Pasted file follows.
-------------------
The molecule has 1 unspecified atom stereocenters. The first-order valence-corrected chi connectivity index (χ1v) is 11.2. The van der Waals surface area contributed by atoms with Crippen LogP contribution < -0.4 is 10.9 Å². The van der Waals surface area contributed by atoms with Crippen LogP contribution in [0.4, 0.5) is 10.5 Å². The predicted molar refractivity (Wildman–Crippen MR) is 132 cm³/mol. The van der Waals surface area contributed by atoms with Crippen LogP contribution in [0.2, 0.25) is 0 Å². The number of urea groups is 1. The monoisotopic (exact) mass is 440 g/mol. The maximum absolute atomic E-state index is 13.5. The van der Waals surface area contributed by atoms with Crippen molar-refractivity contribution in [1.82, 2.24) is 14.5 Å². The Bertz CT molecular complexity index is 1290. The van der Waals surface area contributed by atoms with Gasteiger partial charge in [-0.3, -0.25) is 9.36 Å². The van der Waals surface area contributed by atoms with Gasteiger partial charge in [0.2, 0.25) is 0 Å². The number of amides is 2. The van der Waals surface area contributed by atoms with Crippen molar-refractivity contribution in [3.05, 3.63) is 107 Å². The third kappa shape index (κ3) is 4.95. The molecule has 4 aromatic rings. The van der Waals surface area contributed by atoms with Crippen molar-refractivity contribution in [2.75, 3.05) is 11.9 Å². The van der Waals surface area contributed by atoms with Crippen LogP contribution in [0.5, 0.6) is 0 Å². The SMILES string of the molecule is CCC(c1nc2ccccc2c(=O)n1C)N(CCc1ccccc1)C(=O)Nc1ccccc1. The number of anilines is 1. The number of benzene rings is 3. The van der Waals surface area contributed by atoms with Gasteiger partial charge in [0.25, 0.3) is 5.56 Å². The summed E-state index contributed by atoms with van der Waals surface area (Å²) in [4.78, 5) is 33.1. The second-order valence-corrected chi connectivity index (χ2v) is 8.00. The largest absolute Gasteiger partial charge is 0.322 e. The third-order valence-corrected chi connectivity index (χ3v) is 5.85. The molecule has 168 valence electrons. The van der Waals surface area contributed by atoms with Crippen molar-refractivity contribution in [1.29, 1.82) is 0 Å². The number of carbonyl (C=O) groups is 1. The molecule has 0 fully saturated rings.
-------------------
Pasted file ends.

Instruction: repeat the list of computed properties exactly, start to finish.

The molecule has 1 unspecified atom stereocenters. The first-order valence-corrected chi connectivity index (χ1v) is 11.2. The van der Waals surface area contributed by atoms with Crippen LogP contribution < -0.4 is 10.9 Å². The van der Waals surface area contributed by atoms with Crippen LogP contribution in [0.4, 0.5) is 10.5 Å². The predicted molar refractivity (Wildman–Crippen MR) is 132 cm³/mol. The van der Waals surface area contributed by atoms with Crippen LogP contribution in [0.2, 0.25) is 0 Å². The number of urea groups is 1. The monoisotopic (exact) mass is 440 g/mol. The maximum absolute atomic E-state index is 13.5. The van der Waals surface area contributed by atoms with Crippen molar-refractivity contribution in [1.82, 2.24) is 14.5 Å². The Bertz CT molecular complexity index is 1290. The van der Waals surface area contributed by atoms with Gasteiger partial charge in [-0.3, -0.25) is 9.36 Å². The van der Waals surface area contributed by atoms with Gasteiger partial charge in [0.2, 0.25) is 0 Å². The number of amides is 2. The van der Waals surface area contributed by atoms with Crippen molar-refractivity contribution in [3.05, 3.63) is 107 Å². The third kappa shape index (κ3) is 4.95. The molecule has 4 aromatic rings. The van der Waals surface area contributed by atoms with Crippen molar-refractivity contribution in [2.75, 3.05) is 11.9 Å². The van der Waals surface area contributed by atoms with Crippen LogP contribution in [0.5, 0.6) is 0 Å². The SMILES string of the molecule is CCC(c1nc2ccccc2c(=O)n1C)N(CCc1ccccc1)C(=O)Nc1ccccc1. The number of anilines is 1. The number of benzene rings is 3. The van der Waals surface area contributed by atoms with Gasteiger partial charge in [0.25, 0.3) is 5.56 Å². The summed E-state index contributed by atoms with van der Waals surface area (Å²) in [4.78, 5) is 33.1. The second-order valence-corrected chi connectivity index (χ2v) is 8.00. The largest absolute Gasteiger partial charge is 0.322 e. The third-order valence-corrected chi connectivity index (χ3v) is 5.85. The molecule has 168 valence electrons. The van der Waals surface area contributed by atoms with Crippen molar-refractivity contribution in [1.29, 1.82) is 0 Å². The number of carbonyl (C=O) groups is 1. The molecule has 0 fully saturated rings.